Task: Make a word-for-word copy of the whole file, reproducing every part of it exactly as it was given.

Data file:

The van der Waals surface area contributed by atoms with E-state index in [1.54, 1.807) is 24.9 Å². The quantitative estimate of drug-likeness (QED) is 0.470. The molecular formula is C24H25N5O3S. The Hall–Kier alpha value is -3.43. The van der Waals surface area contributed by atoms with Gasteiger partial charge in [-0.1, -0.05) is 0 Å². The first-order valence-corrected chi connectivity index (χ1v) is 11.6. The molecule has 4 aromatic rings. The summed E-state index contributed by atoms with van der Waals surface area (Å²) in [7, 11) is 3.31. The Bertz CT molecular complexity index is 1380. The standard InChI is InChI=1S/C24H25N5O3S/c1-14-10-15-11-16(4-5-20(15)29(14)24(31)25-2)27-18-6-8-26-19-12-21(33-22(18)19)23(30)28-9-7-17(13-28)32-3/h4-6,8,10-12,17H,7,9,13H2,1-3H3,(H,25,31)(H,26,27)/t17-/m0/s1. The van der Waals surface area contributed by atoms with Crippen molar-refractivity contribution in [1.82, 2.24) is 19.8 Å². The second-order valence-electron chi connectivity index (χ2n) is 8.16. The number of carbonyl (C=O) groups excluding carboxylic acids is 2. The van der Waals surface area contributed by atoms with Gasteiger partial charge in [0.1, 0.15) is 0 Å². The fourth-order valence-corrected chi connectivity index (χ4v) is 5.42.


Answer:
The van der Waals surface area contributed by atoms with E-state index in [1.54, 1.807) is 24.9 Å². The quantitative estimate of drug-likeness (QED) is 0.470. The molecular formula is C24H25N5O3S. The Hall–Kier alpha value is -3.43. The van der Waals surface area contributed by atoms with Gasteiger partial charge in [-0.1, -0.05) is 0 Å². The first-order valence-corrected chi connectivity index (χ1v) is 11.6. The molecule has 4 aromatic rings. The summed E-state index contributed by atoms with van der Waals surface area (Å²) in [7, 11) is 3.31. The Bertz CT molecular complexity index is 1380. The standard InChI is InChI=1S/C24H25N5O3S/c1-14-10-15-11-16(4-5-20(15)29(14)24(31)25-2)27-18-6-8-26-19-12-21(33-22(18)19)23(30)28-9-7-17(13-28)32-3/h4-6,8,10-12,17H,7,9,13H2,1-3H3,(H,25,31)(H,26,27)/t17-/m0/s1. The van der Waals surface area contributed by atoms with Crippen molar-refractivity contribution in [1.82, 2.24) is 19.8 Å². The second-order valence-electron chi connectivity index (χ2n) is 8.16. The number of carbonyl (C=O) groups excluding carboxylic acids is 2. The van der Waals surface area contributed by atoms with Gasteiger partial charge in [0.1, 0.15) is 0 Å². The fourth-order valence-corrected chi connectivity index (χ4v) is 5.42.